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LinuxInsider.com

Facebook's Open Platform Gamble

By Chris Maxcer
Jun 4, 2008 4:00 AM PT

The recent Facebook rumors have come true -- the social networking company is making much of its third-party application development platform open source. The company announced the change one year after it launched Facebook Platform.

Facebook's Open Platform Gamble

"On the anniversary of our platform launch, we want to give back to the developer community. As Facebook Platform continues to mature, we've been hearing from a lot of you that you'd like more tools and better information on how Facebook Platform actually works," noted Facebook's Ami Vora on the Facebook Developers News blog.

"As a starting point, we're open-sourcing a significant part of Facebook Platform, including most of the code that runs Facebook Platform, plus implementations of many of the most-used methods and tags," Vora added.

Most of the code is now licensed under the Common Public Attribution License (CPAL), but some is licensed under the Mozilla Public License (MPL).

Rip-Roaring Success

Facebook took the open source announcement as an opportunity to release some numbers -- in the last year, more than 400,000 developers have built more than 24,000 applications for the Facebook Platform.

"We see about 140 applications added to our directory per day, and nearly all of our users have added at least one application. It's been humbling for us, and incredibly exciting," Vora noted.

If Facebook's application development program is so successful, why change it?

"They want more people developing Facebook applications. The assumption there is that the more applications that are out there, the more visits Facebook will get," Michael Coté, an analyst for RedMonk, told LinuxInsider.

Coté said that being widely used is critical for both Facebook and for developers writing applications for Facebook because it gives them a greater opportunity to monetize their online efforts.

Key Developer Benefits

Consumer usage aside, how might developers actually benefit from Facebook's open source code?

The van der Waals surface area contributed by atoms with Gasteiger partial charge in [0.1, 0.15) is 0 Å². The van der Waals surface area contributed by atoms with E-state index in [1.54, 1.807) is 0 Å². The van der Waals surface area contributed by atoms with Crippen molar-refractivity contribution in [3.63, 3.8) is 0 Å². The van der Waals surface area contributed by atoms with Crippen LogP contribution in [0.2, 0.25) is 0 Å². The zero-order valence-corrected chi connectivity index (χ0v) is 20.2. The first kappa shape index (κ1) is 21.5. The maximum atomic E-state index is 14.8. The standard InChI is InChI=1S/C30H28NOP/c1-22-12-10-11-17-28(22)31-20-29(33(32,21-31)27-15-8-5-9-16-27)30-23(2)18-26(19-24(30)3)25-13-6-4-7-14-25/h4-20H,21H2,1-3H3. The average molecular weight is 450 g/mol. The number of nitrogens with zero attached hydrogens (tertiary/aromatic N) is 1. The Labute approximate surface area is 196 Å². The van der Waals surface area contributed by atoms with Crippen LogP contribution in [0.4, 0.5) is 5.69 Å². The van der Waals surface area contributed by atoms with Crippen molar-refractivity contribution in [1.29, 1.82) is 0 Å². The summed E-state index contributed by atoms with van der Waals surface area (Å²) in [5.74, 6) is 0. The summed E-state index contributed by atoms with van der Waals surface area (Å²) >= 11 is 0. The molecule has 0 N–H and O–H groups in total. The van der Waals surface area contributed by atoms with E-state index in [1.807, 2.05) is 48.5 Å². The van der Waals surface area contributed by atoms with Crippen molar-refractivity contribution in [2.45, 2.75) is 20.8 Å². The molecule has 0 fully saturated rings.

"It's easier to use, re-deploy and debug," Coté said. "Also, most developers nowadays, especially the ones that the Facebook Platform is targeting -- Web developers -- generally won't give the time of day to anything but open source in the middleware world," he added.

As for Facebook, the company said the latest open source moves are just a first step designed to help developers better understand Facebook Platform as a whole and more easily build applications or create test services, tools, or optimization apps.

"We've built in extensibility points, so you can add functionality to Facebook Open Platform like your own tags and API methods. We're also hoping you use Facebook Open Platform in ways we've never thought of," Vora noted.

Developers Aside

It's widely believed that Facebook's open source move is a direct response to Google's OpenSocial initiative, which lets developers write applications for many social networks at the same time, including MySpace, LinkedIn, Friendster, Ning and others.

"All of those people [social networking sites] are battling for the most eyeballs now and their slice of the Web. It's pretty much analogous to colonialism in terms of each of those players wanting to snatch up as many resources -- users, eyeballs, etc. -- as possible right now and then figure out monetizing them once those people are ensnared, along with all of their metadata, buying habits, and other activity online and offline that can be processed for cash," Coté explained.


How do you feel about government regulation of the U.S. tech industry?
Big tech companies are abusing their monopoly power and must be reined in.
Stronger regulations to protect consumer data definitely are needed.
Regulations stifle innovation and should be kept to the barest minimum.
Over-regulation could give China and other nations an unfair advantage.
Outdated antitrust laws should be updated prior to serious regulatory efforts.
Tech companies should regulate themselves to avoid government intervention.